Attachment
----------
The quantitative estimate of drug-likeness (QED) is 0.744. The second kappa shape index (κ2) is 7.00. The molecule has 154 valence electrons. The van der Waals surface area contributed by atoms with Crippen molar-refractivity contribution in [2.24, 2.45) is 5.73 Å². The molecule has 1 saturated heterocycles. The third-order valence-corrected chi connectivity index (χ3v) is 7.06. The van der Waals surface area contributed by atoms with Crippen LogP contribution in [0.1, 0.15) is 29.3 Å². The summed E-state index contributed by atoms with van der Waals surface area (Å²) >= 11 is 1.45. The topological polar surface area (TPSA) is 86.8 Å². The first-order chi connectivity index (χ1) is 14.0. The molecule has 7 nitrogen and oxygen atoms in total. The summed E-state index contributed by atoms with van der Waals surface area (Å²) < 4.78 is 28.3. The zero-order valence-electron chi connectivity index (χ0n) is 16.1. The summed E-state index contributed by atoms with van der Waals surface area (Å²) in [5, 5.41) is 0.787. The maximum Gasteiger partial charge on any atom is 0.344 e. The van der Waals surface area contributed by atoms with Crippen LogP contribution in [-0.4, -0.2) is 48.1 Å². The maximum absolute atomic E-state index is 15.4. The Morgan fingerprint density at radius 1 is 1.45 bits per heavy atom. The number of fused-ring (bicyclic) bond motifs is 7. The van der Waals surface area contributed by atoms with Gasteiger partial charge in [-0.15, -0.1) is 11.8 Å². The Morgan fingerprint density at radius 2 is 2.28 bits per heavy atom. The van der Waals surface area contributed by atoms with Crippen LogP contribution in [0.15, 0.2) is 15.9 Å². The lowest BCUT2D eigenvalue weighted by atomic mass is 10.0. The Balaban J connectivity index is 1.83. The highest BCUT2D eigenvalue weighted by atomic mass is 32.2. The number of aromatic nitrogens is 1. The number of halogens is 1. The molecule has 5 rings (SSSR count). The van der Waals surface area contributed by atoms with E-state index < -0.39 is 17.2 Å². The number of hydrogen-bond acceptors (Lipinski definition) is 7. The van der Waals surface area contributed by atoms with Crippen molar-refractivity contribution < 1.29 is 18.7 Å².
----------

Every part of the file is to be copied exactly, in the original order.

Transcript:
The quantitative estimate of drug-likeness (QED) is 0.744. The second kappa shape index (κ2) is 7.00. The molecule has 154 valence electrons. The van der Waals surface area contributed by atoms with Crippen molar-refractivity contribution in [2.24, 2.45) is 5.73 Å². The molecule has 1 saturated heterocycles. The third-order valence-corrected chi connectivity index (χ3v) is 7.06. The van der Waals surface area contributed by atoms with Crippen LogP contribution in [0.1, 0.15) is 29.3 Å². The summed E-state index contributed by atoms with van der Waals surface area (Å²) >= 11 is 1.45. The topological polar surface area (TPSA) is 86.8 Å². The first-order chi connectivity index (χ1) is 14.0. The molecule has 7 nitrogen and oxygen atoms in total. The summed E-state index contributed by atoms with van der Waals surface area (Å²) < 4.78 is 28.3. The zero-order valence-electron chi connectivity index (χ0n) is 16.1. The summed E-state index contributed by atoms with van der Waals surface area (Å²) in [5, 5.41) is 0.787. The maximum Gasteiger partial charge on any atom is 0.344 e. The van der Waals surface area contributed by atoms with Crippen LogP contribution in [-0.4, -0.2) is 48.1 Å². The maximum absolute atomic E-state index is 15.4. The Morgan fingerprint density at radius 1 is 1.45 bits per heavy atom. The number of fused-ring (bicyclic) bond motifs is 7. The van der Waals surface area contributed by atoms with Gasteiger partial charge in [-0.15, -0.1) is 11.8 Å². The Morgan fingerprint density at radius 2 is 2.28 bits per heavy atom. The van der Waals surface area contributed by atoms with Crippen LogP contribution in [0.15, 0.2) is 15.9 Å². The lowest BCUT2D eigenvalue weighted by atomic mass is 10.0. The Balaban J connectivity index is 1.83. The highest BCUT2D eigenvalue weighted by atomic mass is 32.2. The number of aromatic nitrogens is 1. The number of halogens is 1. The molecule has 5 rings (SSSR count). The van der Waals surface area contributed by atoms with E-state index < -0.39 is 17.2 Å². The number of hydrogen-bond acceptors (Lipinski definition) is 7. The van der Waals surface area contributed by atoms with Crippen molar-refractivity contribution < 1.29 is 18.7 Å².